Flower exporting countries like Kenya, Uganda and Ethiopia are facing a loss of millions of euros if the ash cloud persists and continues to shut down air traffic to and from Europe.
According to the Kenya Flower Council, the sector is losing two million dollars a day.
“Flowers are spoiling, and also we’ve been forced to incur a lot of expenses to keep the flowers in the cold rooms in the airports,” says McCarthy Imende, sales and marketing manager of Ken-Net, one of Kenya’s flower exporters.
“We’re going to have a problem with the cashflow. Because even paying our workers now will be a problem… the money that we would have gotten for the shipment, we aren’t going to get it.”
Flowers are Kenya’s third highest exports, after tourism and tea.
Imende says shipments of flowers to Scandinavia and the UK have been interrupted, as well as to the United States, as he sends flowers to Miami on British Airways and Virgin flights, which have been cancelled.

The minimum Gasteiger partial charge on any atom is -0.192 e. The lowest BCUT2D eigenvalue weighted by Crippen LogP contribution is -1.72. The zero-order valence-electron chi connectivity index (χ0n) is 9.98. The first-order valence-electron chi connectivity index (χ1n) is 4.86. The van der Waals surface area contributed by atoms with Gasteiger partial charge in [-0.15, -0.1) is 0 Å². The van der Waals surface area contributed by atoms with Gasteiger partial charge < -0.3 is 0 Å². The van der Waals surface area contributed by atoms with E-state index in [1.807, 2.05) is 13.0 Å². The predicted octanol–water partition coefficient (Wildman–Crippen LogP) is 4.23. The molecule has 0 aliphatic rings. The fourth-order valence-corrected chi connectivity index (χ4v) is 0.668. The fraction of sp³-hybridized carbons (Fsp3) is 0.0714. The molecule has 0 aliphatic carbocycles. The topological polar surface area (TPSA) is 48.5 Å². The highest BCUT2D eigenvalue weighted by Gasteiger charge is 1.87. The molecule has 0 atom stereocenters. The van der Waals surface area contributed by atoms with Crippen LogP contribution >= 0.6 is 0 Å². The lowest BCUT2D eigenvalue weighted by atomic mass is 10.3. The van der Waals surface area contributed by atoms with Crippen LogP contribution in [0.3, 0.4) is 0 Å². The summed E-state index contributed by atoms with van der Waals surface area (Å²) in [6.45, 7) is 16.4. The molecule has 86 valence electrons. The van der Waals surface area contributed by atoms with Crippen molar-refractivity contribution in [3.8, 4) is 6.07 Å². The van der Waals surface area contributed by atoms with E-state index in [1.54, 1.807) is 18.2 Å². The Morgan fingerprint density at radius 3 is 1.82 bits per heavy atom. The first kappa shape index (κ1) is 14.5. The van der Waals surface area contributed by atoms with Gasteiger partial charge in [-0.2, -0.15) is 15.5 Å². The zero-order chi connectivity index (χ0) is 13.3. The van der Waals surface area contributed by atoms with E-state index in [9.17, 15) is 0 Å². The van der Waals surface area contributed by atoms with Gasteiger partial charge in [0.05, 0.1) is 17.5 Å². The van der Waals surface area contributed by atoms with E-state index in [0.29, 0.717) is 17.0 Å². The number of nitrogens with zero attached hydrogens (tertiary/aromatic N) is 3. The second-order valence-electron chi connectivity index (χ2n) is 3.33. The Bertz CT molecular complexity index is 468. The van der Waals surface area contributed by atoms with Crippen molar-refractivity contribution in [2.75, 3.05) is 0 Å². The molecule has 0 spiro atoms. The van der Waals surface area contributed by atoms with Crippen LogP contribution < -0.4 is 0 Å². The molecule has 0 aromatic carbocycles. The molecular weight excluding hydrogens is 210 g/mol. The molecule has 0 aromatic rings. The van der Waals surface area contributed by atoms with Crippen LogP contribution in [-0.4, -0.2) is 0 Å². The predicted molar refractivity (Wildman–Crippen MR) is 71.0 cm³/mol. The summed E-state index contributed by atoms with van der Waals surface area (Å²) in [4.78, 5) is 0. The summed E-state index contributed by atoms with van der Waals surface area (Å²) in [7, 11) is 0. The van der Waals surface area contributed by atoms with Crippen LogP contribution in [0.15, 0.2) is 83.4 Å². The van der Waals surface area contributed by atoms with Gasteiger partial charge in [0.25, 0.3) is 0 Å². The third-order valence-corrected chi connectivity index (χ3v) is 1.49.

Despite the lack of transportation, farmers have to continue production.
“The farmers are harvesting the flowers, trying to store them in the cold storage as much as they can,” says Imende.
“If the situation remains the same, then the farms will be forced to stop harvesting, and this will lead to so much loss.”